Good lighting design can improve kitchen function, appearance, and energy performance. Get the right mix of task and ambient lighting using energy efficient fixtures wherever possible. And keep recessed lights out of the ceiling if that ceiling is insulated -- these can lights are like energy tunnels.
ARE GRANITE COUNTERS A RADON HAZARD?
By Christina Glennnon
There has been considerable debate lately about the possible danger of radon and radiation emission from granite countertops. Granite, formed by the cooling of melted rock, is known to contain varying concentrations of uranium, which can produce radiation and radon gas. Both are known carcinogens: Radon is the number-one cause of lung cancer among nonsmokers, and radiation is linked to any number of cancers as well as to genetic defects in unborn children. Unfortunately, there’s little published research on the subject, leaving the risks of granite countertops up for debate.
W.J. Llope, Ph.D., a senior faculty fellow at the T.W. Bonner Nuclear Laboratory at Rice University, began researching the subject after he was asked to test a home’s countertop by a local news station. He was surprised when the test showed radiation emissions, and began reviewing previous research. According to Llope, there is clear scientific evidence that radiation and radon are emitted from granite. What is unclear is whether the specific stones typically used in kitchen countertops emit the same levels. This question ledLight-emitting diode. Illumination technology that produces light by running electrical current through a semiconductor diode. LED lamps are much longer lasting and much more energy efficient than incandescent lamps; unlike fluorescent lamps, LED lamps do not contain mercury and can be readily dimmed. him to begin his own testing on countertops available for home installations. “Most stones, in terms of radioactivity, are relatively quiet. But there are a couple I have found that are insanely hot,” Llope writes on his Web site .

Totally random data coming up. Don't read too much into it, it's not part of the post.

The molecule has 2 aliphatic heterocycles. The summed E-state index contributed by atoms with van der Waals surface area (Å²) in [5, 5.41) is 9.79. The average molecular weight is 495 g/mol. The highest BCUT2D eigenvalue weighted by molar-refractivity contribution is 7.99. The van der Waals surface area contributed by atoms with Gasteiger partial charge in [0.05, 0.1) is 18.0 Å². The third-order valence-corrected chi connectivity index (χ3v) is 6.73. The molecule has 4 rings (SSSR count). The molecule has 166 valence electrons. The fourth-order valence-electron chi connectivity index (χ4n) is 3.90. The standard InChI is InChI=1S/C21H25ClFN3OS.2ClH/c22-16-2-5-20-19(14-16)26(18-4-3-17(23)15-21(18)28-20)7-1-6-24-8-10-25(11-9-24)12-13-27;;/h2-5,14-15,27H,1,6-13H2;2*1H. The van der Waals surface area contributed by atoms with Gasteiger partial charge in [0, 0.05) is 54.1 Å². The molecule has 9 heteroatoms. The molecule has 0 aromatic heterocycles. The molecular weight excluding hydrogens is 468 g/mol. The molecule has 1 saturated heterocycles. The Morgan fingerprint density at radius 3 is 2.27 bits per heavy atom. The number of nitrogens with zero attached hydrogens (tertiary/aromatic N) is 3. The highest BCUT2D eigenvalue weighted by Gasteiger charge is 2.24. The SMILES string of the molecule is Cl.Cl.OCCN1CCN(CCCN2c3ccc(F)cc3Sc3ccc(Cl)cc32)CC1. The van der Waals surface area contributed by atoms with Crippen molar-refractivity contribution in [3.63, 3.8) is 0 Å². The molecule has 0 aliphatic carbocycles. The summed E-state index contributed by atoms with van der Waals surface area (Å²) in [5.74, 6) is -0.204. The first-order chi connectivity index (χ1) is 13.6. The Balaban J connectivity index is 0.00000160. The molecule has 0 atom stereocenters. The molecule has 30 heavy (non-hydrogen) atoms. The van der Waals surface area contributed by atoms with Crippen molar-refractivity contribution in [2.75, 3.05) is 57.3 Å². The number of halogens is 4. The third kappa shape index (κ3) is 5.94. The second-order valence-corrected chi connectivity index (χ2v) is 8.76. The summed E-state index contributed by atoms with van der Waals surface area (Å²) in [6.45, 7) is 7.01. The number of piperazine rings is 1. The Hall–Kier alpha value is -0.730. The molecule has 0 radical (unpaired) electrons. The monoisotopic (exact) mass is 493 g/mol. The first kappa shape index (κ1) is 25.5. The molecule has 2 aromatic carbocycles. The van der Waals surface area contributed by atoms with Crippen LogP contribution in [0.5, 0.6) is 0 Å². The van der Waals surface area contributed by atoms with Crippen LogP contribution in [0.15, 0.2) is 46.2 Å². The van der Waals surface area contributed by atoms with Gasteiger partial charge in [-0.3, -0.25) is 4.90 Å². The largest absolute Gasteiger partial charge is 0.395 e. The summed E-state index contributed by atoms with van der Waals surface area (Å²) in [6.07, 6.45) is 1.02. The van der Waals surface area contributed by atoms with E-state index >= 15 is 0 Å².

However, the Marble Institute of America, a trade association representing the natural-stone industry, points to a study it sponsored that found not a single stone emitted radon or radiation levels higher than those commonly found outdoors. Says Guido Gliori, the organization’s president: “To date, all published scientific research on granite shows that radon emissions from those countertops are not even close to posing a health risk.”
Still, to assure consumers of the safety of granite countertops, the institute is developing the Home Approved Stone program, which Gliori describes as “an industry-wide program that will apply uniform, rigorous standards to test and approve granite slabs for indoor use.” The standards, Gliori says, are being re-viewed by the American Association of Radon Scientists and Technicians and the Conference of Radiation Control Program Directors. The label shown above should begin showing up on granite this year.
Although the debate continues, the consensus is that the majority of granite stones pose little risk to homeowners. The U.S. Environmental Protection Agency (EPA), for its part, does not believe sufficient data exists to conclude that the granite used in countertops significantly increases indoor radon levels. As a result, the EPA does not recommend testing just granite countertops for radon, but rather the entire house. “In a nutshell, we believe people need to test the air in their home before getting concerned about granite countertops,” EPA spokesman Dave Ryan writes in an email. “If there is a significant radon [radiation] problem detected in a home, mostly likely the source is coming from soil gas [not from the granite countertops].” Home testing kits for radon can be purchased online or at hardware stores, starting at about $25. For more information, visit the EPA’s Web site .
Christina Glennon is an editorial assistant at Fine Homebuilding